It can be said that John of Antioch, nicknamed “Chrysostom”, that is, “golden-mouthed”, because of his eloquence, is also still alive today because of his works. An anonymous copyist left in writing that “they cross the whole globe like flashes of lightening”.
Chrysostom’s writings also enable us, as they did the faithful of his time whom his frequent exiles deprived of his presence, to live with his books, despite his absence. This is what he himself suggested in a letter when he was in exile (To Olympias, Letter 8, 45).
He was born in about the year 349 A.D. in Antioch, Syria (today Antakya in Southern Turkey). He carried out his priestly ministry there for about 11 years, until 397, when, appointed Bishop of Constantinople, he exercised his episcopal ministry in the capital of the Empire prior to his two exiles, which succeeded one close upon the other – in 403 and 407. Let us limit ourselves today to examining the years Chrysostom spent in Antioch.
He lost his father at a tender age and lived with Anthusa, his mother, who instilled in him exquisite human sensitivity and a deep Christian faith.
After completing his elementary and advanced studies crowned by courses in philosophy and rhetoric, he had as his teacher, Libanius, a pagan and the most famous rhetorician of that time. At his school John became the greatest orator of late Greek antiquity.
He was baptized in 368 and trained for the ecclesiastical life by Bishop Meletius, who instituted him as lector in 371. This event marked Chrysostom’s official entry into the ecclesiastical cursus. From 367 to 372, he attended the Asceterius, a sort of seminary in Antioch, together with a group of young men, some of whom later became Bishops, under the guidance of the exegete Diodore of Tarsus, who initiated John into the literal and grammatical exegesis characteristic of Antiochean tradition.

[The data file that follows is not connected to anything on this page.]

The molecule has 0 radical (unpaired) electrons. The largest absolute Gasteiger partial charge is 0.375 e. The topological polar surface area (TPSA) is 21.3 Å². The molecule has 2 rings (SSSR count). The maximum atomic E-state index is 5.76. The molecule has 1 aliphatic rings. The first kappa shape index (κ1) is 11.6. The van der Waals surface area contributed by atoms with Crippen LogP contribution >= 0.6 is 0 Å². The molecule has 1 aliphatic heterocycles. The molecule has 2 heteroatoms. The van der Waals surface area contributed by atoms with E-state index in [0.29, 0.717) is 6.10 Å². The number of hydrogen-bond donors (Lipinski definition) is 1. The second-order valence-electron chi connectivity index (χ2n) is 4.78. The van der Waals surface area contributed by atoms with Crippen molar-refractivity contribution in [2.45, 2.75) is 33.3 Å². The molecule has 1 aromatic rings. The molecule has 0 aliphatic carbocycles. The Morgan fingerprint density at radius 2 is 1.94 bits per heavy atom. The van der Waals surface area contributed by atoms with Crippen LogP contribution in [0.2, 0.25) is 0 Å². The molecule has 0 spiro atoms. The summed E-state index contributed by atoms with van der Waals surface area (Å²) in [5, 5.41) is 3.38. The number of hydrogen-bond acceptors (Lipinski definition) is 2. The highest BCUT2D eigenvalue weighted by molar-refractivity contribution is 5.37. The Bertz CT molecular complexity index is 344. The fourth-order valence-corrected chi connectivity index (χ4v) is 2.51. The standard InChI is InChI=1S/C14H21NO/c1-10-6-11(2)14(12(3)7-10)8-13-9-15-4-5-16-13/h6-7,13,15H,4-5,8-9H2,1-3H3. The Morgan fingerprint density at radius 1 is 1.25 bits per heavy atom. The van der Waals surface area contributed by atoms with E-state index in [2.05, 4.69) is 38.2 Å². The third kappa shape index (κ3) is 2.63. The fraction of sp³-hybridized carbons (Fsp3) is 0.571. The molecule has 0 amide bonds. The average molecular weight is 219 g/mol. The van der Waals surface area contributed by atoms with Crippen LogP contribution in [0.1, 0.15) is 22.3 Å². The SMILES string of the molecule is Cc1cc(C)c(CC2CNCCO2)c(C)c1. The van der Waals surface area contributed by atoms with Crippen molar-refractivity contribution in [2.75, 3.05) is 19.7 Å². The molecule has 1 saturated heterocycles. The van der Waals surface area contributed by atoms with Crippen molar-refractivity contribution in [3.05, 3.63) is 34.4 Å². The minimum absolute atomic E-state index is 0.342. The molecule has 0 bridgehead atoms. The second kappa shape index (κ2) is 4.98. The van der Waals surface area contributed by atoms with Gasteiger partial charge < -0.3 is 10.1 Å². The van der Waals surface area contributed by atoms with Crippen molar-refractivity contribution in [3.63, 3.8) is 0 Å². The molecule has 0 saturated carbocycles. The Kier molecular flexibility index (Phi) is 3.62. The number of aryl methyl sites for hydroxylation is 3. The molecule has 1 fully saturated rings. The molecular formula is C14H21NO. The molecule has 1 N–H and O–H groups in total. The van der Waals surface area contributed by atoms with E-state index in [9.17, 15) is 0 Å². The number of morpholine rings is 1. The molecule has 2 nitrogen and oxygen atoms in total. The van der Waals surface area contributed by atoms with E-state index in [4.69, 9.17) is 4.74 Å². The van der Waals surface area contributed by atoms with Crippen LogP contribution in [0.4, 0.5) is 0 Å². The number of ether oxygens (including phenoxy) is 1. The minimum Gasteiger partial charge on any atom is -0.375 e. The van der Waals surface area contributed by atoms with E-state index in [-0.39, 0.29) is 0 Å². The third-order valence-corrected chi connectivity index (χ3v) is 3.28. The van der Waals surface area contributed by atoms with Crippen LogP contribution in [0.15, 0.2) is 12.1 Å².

He then withdrew for four years to the hermits on the neighbouring Mount Silpius. He extended his retreat for a further two years, living alone in a cave under the guidance of an “old hermit”. In that period, he dedicated himself unreservedly to meditating on “the laws of Christ”, the Gospels and especially the Letters of Paul. Having fallen ill, he found it impossible to care for himself unaided, and therefore had to return to the Christian community in Antioch (cf. Palladius, Dialogue on the Life of St John Chrysostom, 5).
The Lord, his biographer explains, intervened with the illness at the right moment to enable John to follow his true vocation. In fact, he himself was later to write that were he to choose between the troubles of Church government and the tranquillity of monastic life, he would have preferred pastoral service a thousand times (cf. On the Priesthood, 6, 7): it was precisely to this that Chrysostom felt called.
It was here that he reached the crucial turning point in the story of his vocation: a full-time pastor of souls! Intimacy with the Word of God, cultivated in his years at the hermitage, had developed in him an irresistible urge to preach the Gospel, to give to others what he himself had received in his years of meditation. The missionary ideal thus launched him into pastoral care, his heart on fire.
Between 378 and 379, he returned to the city. He was ordained a deacon in 381 and a priest in 386, and became a famous preacher in his city’s churches. He preached homilies against the Arians, followed by homilies commemorating the Antiochean martyrs and other important liturgical celebrations: this was an important teaching of faith in Christ and also in the light of his Saints.
The year 387 was John’s “heroic year”, that of the so-called “revolt of the statues”. As a sign of protest against levied taxes, the people destroyed the Emperor’s statues. It was in those days of Lent and the fear of the Emperor’s impending reprisal that Chrysostom gave his 22 vibrant Homilies on the Statues, whose aim was to induce repentance and conversion. This was followed by a period of serene pastoral care (387-397).
Chrysostom is among the most prolific of the Fathers: 17 treatises, more than 700 authentic homilies, commentaries on Matthew and on Paul (Letters to the Romans, Corinthians, Ephesians and Hebrews) and 241 letters are extant. He was not a speculative theologian.